It seems that during such a dire economy, the dream of a junior quant role is out of reach, for now. Any advice would be greatly appreciated. 

Milan Gill is a pseudonym 

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AUTHORMilan Gill Global Editor
  • Mu
    16 February 2024

    This may sound harsh, but I have zero sympathy here. This is yet another typical story of the naive/gullible "tech guy" who gets into a wolf's den, and instead of watching his back, focuses on "building really cool stuff" and technology ("every day, I was learning more about Rust, Kafka, and the range of other technologies which we were leveraging. It was pretty great"), doesn't count his hours ("worked almost every weekend,"), and ultimately is incapable of "reading the room" and understanding company/business dynamics and motivators (resulting in him having no idea what hit him when he got unceremoniously discarded).. All of the above sent the message loud and clear to management that you are a sucker to be disrespected. And software people wonder why they are treated like doormats and throwaway slaves? I'm sorry, tech guy, but you are part of the problem. Your unconditional dedication (and that of thousands others) only trains and encourages those who need us to exploit, use and abuse us, over, and over again. Hedge Funds are a cut throat environment, and not a place for the naive.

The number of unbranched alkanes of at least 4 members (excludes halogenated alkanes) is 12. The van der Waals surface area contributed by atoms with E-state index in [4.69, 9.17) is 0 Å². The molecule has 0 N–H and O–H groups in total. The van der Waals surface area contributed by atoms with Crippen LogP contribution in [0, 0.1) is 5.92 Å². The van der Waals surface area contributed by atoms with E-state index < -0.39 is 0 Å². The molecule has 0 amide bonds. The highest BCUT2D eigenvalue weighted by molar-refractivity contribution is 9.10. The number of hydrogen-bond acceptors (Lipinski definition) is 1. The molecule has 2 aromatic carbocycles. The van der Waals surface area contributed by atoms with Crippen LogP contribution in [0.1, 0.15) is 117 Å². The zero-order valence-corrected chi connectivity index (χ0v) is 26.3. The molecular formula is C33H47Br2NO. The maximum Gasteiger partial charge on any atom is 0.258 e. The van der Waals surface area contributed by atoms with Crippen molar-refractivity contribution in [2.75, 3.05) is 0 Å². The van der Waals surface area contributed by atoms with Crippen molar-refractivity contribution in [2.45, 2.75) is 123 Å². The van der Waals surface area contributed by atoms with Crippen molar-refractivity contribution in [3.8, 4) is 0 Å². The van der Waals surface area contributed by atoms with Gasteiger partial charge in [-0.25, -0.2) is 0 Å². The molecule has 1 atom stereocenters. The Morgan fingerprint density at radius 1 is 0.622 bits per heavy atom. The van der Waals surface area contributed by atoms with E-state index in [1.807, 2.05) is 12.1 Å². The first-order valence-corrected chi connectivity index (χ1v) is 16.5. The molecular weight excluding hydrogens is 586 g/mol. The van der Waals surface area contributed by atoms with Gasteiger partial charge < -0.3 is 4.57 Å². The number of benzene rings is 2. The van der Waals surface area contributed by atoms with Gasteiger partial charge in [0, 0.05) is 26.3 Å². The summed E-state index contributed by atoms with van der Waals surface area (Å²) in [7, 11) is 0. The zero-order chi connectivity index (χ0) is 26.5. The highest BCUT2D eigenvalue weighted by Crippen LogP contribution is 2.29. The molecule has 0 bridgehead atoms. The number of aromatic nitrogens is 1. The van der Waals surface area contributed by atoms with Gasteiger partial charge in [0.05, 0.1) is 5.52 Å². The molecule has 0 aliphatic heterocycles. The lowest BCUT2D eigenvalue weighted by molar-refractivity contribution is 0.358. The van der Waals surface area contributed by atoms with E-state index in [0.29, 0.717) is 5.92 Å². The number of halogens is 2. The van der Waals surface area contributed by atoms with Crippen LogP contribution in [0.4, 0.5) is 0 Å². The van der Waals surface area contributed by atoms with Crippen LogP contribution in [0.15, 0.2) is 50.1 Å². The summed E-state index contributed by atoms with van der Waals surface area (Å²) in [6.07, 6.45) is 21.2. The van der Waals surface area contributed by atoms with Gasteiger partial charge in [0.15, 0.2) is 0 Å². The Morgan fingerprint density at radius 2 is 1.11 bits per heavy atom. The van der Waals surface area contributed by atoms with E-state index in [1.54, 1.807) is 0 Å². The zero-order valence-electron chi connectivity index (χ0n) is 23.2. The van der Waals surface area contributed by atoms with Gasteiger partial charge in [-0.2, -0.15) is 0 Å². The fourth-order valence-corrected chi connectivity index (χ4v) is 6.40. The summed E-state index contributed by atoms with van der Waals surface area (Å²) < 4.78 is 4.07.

• st
    story of my life
    15 February 2024

    I am sorry to hear that you got played that way. I think it takes a new level of ruthlessness to lead people on like that, when the other person is trusting them. I have one question though - where you hired to do that one project? or was there anything else that your were supposed to do after that? If you built a money making platform and it operates without you going forward, what would motive the employer to keep you one the payroll to get those bonuses he talked about?

  • Im
    Im good for Argo
    7 February 2024

    mafia cartel n hedge funds same quality man

  • Bu
    7 February 2024